A detector unit 20 is positioned in relationship to the patient such that its precise location and orientation within a coordinate system of the subject or subject support 12 is maintained throughout the medical procedure being performed. In the illustrated embodiment, the detector unit 20 includes an adjustable stand 22 having: a base 22 a upon which the stand 22 is balanced; a vertically extending potion 22 b rising from the base 22 a; and, an elongated head 22 c attached to the vertically extending portion 22 b at an end opposite the base 22 a. The stand 22 has multiple degrees of freedom of movement to adjust the height of the vertically extending portion 22 b, and to adjust the tilt, cant, and/or rotation of the elongated head 22 c. Optionally, the base 22 a has selectively lockable wheels or coasters (not shown) mounted thereunder to facilitate the stand's movement as desired. Additionally, the stand 22 includes locking mechanisms (not shown) that are used to fix the orientation of the stand 22 and prevent further movement about its degrees of freedom. Optionally, the stand 22 is mounted to the patient support 12. This permits the patient support 12 to be turned, raised, lowered, wheeled to another location, or the like, without altering the patient's coordinate system relative to the stand 22. Alternately, the stand 22 is mounted to a pole or other stationary support, the ceiling of the room, or the like.
The stand 22 supports a plurality of receivers 24, such as CCD arrays, IR cameras, light sensitive diodes, other light sensitive receivers, or the like, mounted at fixed, known locations thereon. In a preferred embodiment, as illustrated, two receivers 24 are mounted at opposite ends of the elongated head 22 c. Alternately, the receivers 24 receive other types of radiant energy, such as ultrasound, x-ray radiation, radio waves, magnetic waves, or the like.
The receivers 24 detect radiation of the selected type received from passive or active emitters 26 transmitting the same. In this manner, the detection unit 20 resolves or tracks the spatial location of the emitters. The emitters 26 are affixed to different objects to track their location in real space. For example, they are optionally affixed to a surgical tool, such as the illustrated probe or wand 28, a biopsy needle, a needle guide, etc. Accordingly, in real space, the relative orientations and coordinate positions of objects with attached emitters, e.g., wand 28, are calculated, triangulated, or otherwise determined.
Preferably, control and/or coordination of the IGS system 10 is carried out via an operator console 30 housing a computer system 40. Alternately, the computer system 40 can be remotely located and connected with the operator console 30 by appropriate cabling or otherwise. The computer system 40 stores or otherwise accesses 3D image data from which image representations of the subject are selected or otherwise generated for display on video monitors 50 or other appropriate image rendering devices. Optionally, the image representations are two-dimensional (2D) planes or slices selected from, e.g., axial, sagittal, coronal, or oblique planes through a selected point on the subject. Alternately, 3D image representations of the subjects anatomy are depicted. Typically, the image data is obtained via a non-invasive medical diagnostic imaging apparatus such as, e.g., a magnetic resonance imaging (MRI) scanner, a computed tomography (CT) scanner, a gamma or nuclear camera, traditional or fluoroscopy x-ray systems, etc.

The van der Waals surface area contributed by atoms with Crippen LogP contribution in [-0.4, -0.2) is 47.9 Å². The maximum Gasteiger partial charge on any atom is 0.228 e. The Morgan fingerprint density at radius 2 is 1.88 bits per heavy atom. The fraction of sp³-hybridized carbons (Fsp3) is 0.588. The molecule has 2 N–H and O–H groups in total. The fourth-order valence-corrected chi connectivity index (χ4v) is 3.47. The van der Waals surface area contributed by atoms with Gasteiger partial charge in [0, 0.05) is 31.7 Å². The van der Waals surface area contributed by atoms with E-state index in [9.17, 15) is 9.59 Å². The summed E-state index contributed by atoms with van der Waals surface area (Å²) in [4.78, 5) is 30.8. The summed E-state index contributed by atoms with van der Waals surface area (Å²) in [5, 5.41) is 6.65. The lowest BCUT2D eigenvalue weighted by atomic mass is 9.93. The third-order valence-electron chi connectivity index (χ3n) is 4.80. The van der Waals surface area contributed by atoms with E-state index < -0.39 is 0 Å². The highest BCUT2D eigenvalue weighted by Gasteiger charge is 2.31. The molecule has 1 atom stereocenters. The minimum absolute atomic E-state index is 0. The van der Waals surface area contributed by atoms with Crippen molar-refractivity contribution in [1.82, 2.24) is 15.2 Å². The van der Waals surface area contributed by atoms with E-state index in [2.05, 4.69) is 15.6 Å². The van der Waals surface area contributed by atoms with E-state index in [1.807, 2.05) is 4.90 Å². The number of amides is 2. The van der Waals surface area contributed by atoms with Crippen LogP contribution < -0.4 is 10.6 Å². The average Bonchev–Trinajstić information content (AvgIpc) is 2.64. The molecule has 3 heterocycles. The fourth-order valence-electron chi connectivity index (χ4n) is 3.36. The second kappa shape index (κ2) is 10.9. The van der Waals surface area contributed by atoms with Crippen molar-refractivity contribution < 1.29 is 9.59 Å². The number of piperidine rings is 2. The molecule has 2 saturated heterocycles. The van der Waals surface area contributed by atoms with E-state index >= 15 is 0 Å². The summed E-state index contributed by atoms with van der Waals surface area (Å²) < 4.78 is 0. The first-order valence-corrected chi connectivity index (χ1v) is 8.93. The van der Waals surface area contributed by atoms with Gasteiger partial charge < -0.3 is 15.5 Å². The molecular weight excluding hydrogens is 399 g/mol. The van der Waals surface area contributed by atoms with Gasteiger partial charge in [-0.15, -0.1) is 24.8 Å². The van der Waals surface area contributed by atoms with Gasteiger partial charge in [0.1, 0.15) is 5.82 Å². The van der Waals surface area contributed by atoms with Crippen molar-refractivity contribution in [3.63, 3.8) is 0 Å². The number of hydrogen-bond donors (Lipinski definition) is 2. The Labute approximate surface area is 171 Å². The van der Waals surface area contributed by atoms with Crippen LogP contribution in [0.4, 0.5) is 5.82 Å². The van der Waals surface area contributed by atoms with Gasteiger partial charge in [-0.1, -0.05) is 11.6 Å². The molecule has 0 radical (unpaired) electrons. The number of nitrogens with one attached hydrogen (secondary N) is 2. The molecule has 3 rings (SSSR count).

With reference to FIG. 2 and continuing reference to FIG. 1, in a preferred embodiment, registration of the subject's anatomy in real space with images of the same in image space is carried out by separately registering each individual rigid object with its corresponding image within the region of interest of the subject on which the procedure is being performed. The rigid objects are, e.g., the individual vertebrae in the vicinity of a spinal surgery or other like procedure.
The registration process begins at a start registration step 200 initiated by an operator via operator console 30. The start registration step 200 initializes the IGS system 10 in preparation for registration. Next, at step 210, a counter is setup, for example, by designating an arbitrary variable (in the illustrated example, N) as the counter and loading it with or setting it equal to an initial value (in the illustrated example, 1). Thereafter, at step 220, the Nth rigid object in real space is selected for registration with its corresponding image in image space.
The operator then, at step 230, selects and/or electronically marks a plurality of unique anatomical points or sites on the selected Nth rigid object. Generally, three points are used which are distinct and readily identifiable. For example, in the case of vertebrae, the tips of the two traverse processes and the tip of the spinous process are preferably used. In a preferred embodiment, the electronic marking is carried out by touching the end of the wand 28 to the desired points or sites being marked, and recording the coordinate position of the end of the wand 28 in real space as determined by the detector unit 20. Accordingly, the locations in real space of the marked positions or sites in contact therewith are also determined.
Next, at step 240, the location or position of the corresponding points or sites to those which were marked in real space are identified in the image existing in image space and displayed on the video monitors 50. At step 250, a transform which maps the points or sites marked from real space to their corresponding identified locations in image space is computed or otherwise determined and saved.